3

I had asked a question a few weeks ago about implementation of a non-blocking one parent-many child pipe, which was ably answered by @mob here

However, I've noticed that if a child posts more than one message before exiting, the parent only gets the first one if it reads a little later.

Example code:

use IO::Handle;
use POSIX ':sys_wait_h';
pipe(READER,WRITER);
WRITER->autoflush(1);

sub child_process {
    close READER;  # also a best but optional practice
    srand($$);
    my $id = 0;
        sleep 1 + 5*rand();
        $id++;
        print "Child Pid $$ sending message $id now...\n";
        print WRITER "$id:Child Pid $$ is sending this - Message 1\n";
        print WRITER "$id:Child Pid $$ is sending this - Message 2\n";
        exit 0;
}

if (fork() == 0) {
    child_process();
}

# parent
my ($rin,$rout) = ('');
vec($rin,fileno(READER),1) = 1;
while (1) {
     # non-blocking read on pipe
     my $read_avail = select($rout=$rin, undef, undef, 0.0);
     if ($read_avail < 0) {
         if (!$!{EINTR}) {
             warn "READ ERROR: $read_avail $!\n";
             last;
         }
     } elsif ($read_avail > 0) {
         chomp(my $line = <READER>);
         print "Parent Got $$: '$line'\n";
     } else {
            print STDERR "No input ... do other stuff\n";
     }
     sleep 5;
}
close WRITER;  # now it is safe to do this ...

Expected output:

I should get both messages.

What I get: Only the first message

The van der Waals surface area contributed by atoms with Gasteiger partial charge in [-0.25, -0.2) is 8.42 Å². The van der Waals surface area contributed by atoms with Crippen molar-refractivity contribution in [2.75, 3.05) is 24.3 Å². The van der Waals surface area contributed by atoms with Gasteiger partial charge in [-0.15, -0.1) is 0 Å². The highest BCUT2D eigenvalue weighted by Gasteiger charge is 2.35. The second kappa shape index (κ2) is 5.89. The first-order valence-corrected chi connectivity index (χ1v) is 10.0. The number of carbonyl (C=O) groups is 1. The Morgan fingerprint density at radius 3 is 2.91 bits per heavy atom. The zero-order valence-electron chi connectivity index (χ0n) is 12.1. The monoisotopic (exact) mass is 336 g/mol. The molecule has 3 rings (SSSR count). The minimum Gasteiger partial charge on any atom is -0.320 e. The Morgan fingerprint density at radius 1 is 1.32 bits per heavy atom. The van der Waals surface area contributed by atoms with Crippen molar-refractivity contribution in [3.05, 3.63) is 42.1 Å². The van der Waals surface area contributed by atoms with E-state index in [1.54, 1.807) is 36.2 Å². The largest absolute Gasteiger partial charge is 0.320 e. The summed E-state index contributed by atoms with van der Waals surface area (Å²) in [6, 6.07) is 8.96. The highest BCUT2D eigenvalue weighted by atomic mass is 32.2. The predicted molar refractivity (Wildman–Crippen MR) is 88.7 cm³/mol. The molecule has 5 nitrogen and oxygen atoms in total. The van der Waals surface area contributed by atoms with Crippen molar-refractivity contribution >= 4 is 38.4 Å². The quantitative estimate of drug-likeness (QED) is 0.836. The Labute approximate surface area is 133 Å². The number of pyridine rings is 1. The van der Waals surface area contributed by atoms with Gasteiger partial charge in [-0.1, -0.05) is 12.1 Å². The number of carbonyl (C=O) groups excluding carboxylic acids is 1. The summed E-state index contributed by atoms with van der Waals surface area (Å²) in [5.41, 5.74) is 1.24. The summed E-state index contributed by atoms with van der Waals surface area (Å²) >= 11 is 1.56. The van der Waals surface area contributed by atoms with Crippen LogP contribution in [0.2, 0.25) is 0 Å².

No input ... do other stuff
No input ... do other stuff
Child Pid 8594 sending message 1 now...
Parent Got 8593: '1:Child Pid 8594 is sending this - Message 1'
No input ... do other stuff

This is supposed to be a non-blocking read, so home come it can't pick up the data on the next iteration? Is it because the child exited? I tried doing a while (chomp(my $line = <READER>)) in the parent, but that blocks, which I can't have.

  • Does it work any differently if you do an explicit close(WRITER); immediately before the exit 0; in child_process()? I don't think it'll make a difference, but... Also, shouldn't the parent close the WRITER handle after forking, rather than as it exits? You have a 'now it is safe to do this' comment after it in the parent, but it should be perfectly safe to do it immediately after the if containing the conditional call to child_process(). – Jonathan Leffler Oct 30 '18 at 21:04
  • @JonathanLeffler Tried playing with when to close, it doesn't help (but it does reveal weird behavior when there be shouldn't any) -- I think because of buffer-vs-non-buffered operation as mob explains. Also, the original parent code was creating other child processes here or there (got simplified for this question) and couldn't close WRITER early. – zdim Oct 30 '18 at 22:29
3

Looks like you are mixing buffered and unbuffered I/O. <READER> (and readline(READER)) are buffered input operations. The first time you call readline on a file handle, Perl will try to read up to 8K of data from the handle, saving most of it in a memory buffer. The next time you call readline on the same file handle, Perl will try to return data in the buffer before it tries to read more data from the file again. This is for efficiency.

select is an operation for unbuffered I/O. It tells you whether input is waiting on the file handle itself, but it can not see whether data is waiting in the buffer.